Key stakeholders in the agriculture sector have welcomed government’s decision to allow Agricultural Development and Marketing Corporation (Admarc) to enter the maize market earlier in the 2020 agricultural season.
Minister of Agriculture and Food Security Francis Kasaila yesterday announced at a news conference in Lilongwe that Treasury has given Admarc K3 billion to start buying maize tomorrow in all markets in the Southern Region, including Ntcheu which is administratively in the Central Region.
The minister said Admarc will open similar markets on April 20 in the Central Region and April 27 in the Northern Region.
However, for selected commodities such as beans and soya beans,
Kasaila said Admarc will open markets earlier in the Central Region.
He said this when he announced new minimum farm gate prices for strategic crops governing the 2019/20 agricultural season.
Reacting to the early participation of Admarc on the market this year, National Association of Smallholder Farmers in Malawi (Nasfam) chief executive officer Betty Chinyamunyamu yesterday described the development as welcome, especially considering that previously, the parastatal could only start participating in the market as late as July.
But she said given the wider network of Admarc, it was imperative for the institution to serve more farmers, especially those operating from the remotest areas that are riddled with market failures, leaving innocent farmers at the mercy of unscrupulous traders.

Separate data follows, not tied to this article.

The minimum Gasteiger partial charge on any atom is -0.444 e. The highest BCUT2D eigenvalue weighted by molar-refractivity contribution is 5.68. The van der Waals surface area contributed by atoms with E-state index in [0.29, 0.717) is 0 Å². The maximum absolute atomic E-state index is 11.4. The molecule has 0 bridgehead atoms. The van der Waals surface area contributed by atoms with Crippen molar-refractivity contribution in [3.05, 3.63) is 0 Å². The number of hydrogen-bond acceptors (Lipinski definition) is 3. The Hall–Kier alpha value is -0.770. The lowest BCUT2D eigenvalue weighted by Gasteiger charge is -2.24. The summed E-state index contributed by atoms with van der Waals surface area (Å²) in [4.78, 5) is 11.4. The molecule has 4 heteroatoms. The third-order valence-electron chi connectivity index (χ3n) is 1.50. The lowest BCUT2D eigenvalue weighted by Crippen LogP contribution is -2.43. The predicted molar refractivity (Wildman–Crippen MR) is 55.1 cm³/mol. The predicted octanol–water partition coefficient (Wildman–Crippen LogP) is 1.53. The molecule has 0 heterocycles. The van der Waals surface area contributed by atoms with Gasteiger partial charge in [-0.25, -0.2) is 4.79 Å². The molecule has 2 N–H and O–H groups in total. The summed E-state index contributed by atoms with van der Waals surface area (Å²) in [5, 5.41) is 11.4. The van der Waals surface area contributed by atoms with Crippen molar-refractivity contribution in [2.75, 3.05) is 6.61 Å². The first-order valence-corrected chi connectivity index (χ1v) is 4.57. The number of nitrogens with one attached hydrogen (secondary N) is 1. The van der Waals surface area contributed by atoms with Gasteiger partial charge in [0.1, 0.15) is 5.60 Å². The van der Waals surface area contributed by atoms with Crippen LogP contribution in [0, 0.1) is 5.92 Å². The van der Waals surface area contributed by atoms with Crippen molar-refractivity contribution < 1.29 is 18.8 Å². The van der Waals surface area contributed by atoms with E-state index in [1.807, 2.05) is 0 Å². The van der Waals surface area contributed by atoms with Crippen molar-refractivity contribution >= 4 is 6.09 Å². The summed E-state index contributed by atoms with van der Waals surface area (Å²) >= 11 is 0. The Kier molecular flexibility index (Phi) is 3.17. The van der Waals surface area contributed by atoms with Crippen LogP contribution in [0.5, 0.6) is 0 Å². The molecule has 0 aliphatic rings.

On measures put in place to shield farmers against exploitative tendencies by some traders, she said it was important for authorities to strictly enforce the measures while avoiding laxity during enforcement.
During this year’s agricultural season, anyone who wants to buy crops from farmers is expected to have a licence obtained from programme managers at Karonga, Mzuzu, Kasungu, Lilongwe, Salima, Machinga, Blantyre and Shire Valley agricultural development divisions (ADDs) as well as from the director of crops development at the ministry’s headquarters in Lilongwe.
The licence fee remains K10 000 per commodity.
To enforce these minimum prices, the Ministry of Agriculture and Food Security in conjunction with relevant authorities has vowed to continuously monitor and enforce compliance with the set minimum prices nationwide.
In a separate interview, Farmers Union of Malawi (FUM president Frighton Njolomole yesterday also said they are happy with the decision to allow Admarc to buy maize from farmers as early as April and described the K200 per kilogramme minimum price set by government as reasonable.
Grain Traders Association of Malawi president Grace Mijiga Mhango yesterday described both the new set minimum price for maize and the early coming of Admarc on the market as a positive development, stressing that government had also consulted the association prior to setting prices for maize and other grain.
She recalled that last year government set K180 per kilogramme as minimum price for maize, but eventually the price dropped to K150 per kg to the discomfort of many farmers across the country.